Wednesday, December 3, 2014

Google Drive now lets you edit Microsoft Office attachments right from Gmail
Google today announced a very useful new addition to Gmail: editing Microsoft Office documents that arrive as email attachments. A new Google Drive edit icon has been added to Gmail attachments that you can click to automatically convert Office files to Google Docs, Sheets, or Slides.
Google notes that the new feature means you can turn Microsoft Office documents into a Google Drive file so that you have a single document to keep track of, as well as get access to revision history. This document can be accessed “from anywhere” since it resides in the cloud, and you can choose to make it available for offline access as well.
Here’s the new feature in action:
Hover over a Gmail attachment to open it in Google Drive.
Google Drive today also gained support for importing 15 new Office formats, though they’re not very widely used ones: presentation show files, macro-enabled files, and template files. Here’s the full list:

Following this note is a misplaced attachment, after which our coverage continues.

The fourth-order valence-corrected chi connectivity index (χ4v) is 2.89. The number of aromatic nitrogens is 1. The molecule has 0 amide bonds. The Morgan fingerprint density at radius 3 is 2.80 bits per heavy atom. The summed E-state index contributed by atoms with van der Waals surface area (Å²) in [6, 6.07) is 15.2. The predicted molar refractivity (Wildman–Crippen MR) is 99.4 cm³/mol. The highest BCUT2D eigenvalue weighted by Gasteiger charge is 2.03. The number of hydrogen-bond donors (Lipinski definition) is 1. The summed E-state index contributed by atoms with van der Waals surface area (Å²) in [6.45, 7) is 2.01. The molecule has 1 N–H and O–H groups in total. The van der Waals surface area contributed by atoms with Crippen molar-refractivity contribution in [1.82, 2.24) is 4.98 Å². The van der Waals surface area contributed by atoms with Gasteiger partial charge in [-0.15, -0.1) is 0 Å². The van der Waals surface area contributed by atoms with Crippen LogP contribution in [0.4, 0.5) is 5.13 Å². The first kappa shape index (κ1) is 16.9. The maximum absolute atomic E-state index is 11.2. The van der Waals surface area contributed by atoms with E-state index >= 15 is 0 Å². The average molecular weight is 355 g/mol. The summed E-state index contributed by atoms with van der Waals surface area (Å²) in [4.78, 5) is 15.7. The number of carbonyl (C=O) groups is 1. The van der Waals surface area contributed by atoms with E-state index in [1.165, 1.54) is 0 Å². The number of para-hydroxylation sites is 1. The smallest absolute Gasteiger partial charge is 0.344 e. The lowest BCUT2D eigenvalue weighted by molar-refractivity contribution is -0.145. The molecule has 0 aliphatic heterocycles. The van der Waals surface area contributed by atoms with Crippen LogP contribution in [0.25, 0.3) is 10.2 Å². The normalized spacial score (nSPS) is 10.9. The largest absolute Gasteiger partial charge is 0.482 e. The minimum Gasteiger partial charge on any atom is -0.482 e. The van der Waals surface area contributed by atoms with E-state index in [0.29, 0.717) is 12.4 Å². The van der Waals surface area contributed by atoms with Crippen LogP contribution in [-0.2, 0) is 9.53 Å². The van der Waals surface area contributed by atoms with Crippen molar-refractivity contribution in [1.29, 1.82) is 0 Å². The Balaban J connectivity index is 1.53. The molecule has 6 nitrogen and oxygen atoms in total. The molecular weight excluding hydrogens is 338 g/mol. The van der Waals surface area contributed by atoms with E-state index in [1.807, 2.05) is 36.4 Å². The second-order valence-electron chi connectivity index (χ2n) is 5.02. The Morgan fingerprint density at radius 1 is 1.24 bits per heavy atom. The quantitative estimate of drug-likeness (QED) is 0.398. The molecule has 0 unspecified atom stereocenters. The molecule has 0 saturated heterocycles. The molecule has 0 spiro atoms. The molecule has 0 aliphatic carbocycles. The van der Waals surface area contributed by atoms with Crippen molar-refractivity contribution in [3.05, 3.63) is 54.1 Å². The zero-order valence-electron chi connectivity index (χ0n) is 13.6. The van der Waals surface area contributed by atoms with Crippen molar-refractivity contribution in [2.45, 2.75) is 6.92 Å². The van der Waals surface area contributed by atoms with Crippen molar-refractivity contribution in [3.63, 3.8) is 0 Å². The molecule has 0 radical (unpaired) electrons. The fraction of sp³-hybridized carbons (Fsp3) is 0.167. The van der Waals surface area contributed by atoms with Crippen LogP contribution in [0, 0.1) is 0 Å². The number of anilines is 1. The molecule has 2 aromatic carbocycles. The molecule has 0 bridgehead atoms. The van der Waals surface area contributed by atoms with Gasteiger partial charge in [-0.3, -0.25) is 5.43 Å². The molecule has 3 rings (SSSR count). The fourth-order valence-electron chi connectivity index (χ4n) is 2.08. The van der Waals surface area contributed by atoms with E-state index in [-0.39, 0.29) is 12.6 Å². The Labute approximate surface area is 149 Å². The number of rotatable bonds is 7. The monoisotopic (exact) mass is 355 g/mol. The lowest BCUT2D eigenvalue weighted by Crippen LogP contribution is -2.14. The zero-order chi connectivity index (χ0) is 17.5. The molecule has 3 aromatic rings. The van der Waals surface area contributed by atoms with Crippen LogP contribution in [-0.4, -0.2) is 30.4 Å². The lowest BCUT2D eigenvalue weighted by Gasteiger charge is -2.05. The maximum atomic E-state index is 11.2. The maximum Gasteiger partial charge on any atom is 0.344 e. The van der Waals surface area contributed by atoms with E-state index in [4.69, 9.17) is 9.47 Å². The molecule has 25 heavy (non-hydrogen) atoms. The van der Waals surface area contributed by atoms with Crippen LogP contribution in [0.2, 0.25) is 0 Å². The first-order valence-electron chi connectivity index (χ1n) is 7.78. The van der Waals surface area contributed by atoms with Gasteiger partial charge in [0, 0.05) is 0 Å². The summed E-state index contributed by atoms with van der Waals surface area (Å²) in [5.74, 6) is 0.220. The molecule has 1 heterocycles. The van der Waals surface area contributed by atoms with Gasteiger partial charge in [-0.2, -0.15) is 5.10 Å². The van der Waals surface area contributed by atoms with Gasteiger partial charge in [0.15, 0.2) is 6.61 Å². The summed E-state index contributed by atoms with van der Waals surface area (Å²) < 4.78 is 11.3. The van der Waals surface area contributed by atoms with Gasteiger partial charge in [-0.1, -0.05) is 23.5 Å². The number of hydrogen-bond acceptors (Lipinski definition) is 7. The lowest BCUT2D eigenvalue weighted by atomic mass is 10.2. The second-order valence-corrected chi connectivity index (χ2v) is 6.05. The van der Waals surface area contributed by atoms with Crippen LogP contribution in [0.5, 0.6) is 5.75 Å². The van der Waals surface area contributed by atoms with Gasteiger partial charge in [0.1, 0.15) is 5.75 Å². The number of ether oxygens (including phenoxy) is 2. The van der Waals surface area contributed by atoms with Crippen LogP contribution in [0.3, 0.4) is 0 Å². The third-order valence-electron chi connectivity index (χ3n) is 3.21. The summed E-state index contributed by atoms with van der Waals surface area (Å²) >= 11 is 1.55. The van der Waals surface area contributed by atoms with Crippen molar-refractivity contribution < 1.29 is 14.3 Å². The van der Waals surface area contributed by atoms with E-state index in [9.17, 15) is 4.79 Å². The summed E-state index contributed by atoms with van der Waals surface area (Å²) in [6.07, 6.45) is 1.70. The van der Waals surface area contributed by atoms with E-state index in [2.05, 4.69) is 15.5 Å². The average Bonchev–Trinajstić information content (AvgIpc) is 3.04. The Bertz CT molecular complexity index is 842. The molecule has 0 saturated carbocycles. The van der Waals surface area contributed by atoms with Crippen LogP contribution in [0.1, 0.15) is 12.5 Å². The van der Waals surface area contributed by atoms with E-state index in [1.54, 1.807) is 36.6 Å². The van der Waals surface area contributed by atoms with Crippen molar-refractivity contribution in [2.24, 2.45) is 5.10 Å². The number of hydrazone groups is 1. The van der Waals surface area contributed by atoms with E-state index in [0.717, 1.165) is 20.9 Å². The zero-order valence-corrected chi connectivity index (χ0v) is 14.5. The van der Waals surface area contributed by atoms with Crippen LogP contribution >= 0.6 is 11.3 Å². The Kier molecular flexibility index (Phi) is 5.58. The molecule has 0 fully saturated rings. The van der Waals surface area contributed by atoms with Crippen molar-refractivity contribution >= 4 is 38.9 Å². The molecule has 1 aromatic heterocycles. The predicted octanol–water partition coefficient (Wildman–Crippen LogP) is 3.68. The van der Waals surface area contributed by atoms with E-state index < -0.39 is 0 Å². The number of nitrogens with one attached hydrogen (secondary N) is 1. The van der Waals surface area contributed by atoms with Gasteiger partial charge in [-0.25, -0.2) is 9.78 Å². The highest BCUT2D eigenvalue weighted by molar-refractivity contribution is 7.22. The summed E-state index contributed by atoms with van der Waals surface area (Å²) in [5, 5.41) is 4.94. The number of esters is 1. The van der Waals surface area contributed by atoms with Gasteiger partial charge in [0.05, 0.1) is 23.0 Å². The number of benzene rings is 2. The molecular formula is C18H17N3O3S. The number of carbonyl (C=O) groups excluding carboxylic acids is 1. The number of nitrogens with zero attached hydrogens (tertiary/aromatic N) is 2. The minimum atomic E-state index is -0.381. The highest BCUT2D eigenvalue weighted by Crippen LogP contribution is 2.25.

• dot, dotx, dotm*, docm* conversions to Google Docs
  • xlt, xltx, xltm*, xlsm* conversions to Google Sheets
  • pot, potx, potm*, pptm*, pps, ppsx, ppsm* conversions to Google Slides
Google is also promising “improved charts, images, and tables support” for these file formats, but didn’t go into detail.
Being able to access documents in the cloud, with revision history, is of course not unique to Google Drive. Microsoft offers the same functionality in its own Office Online offering, but naturally not from within Gmail.
Today’s announcement is a prime example of how tightly Google ties its services together. Even if you prefer using Microsoft Office and OneDrive, or even Microsoft Office and Dropbox, they’re a hard sell if you’re a user of Google’s other services.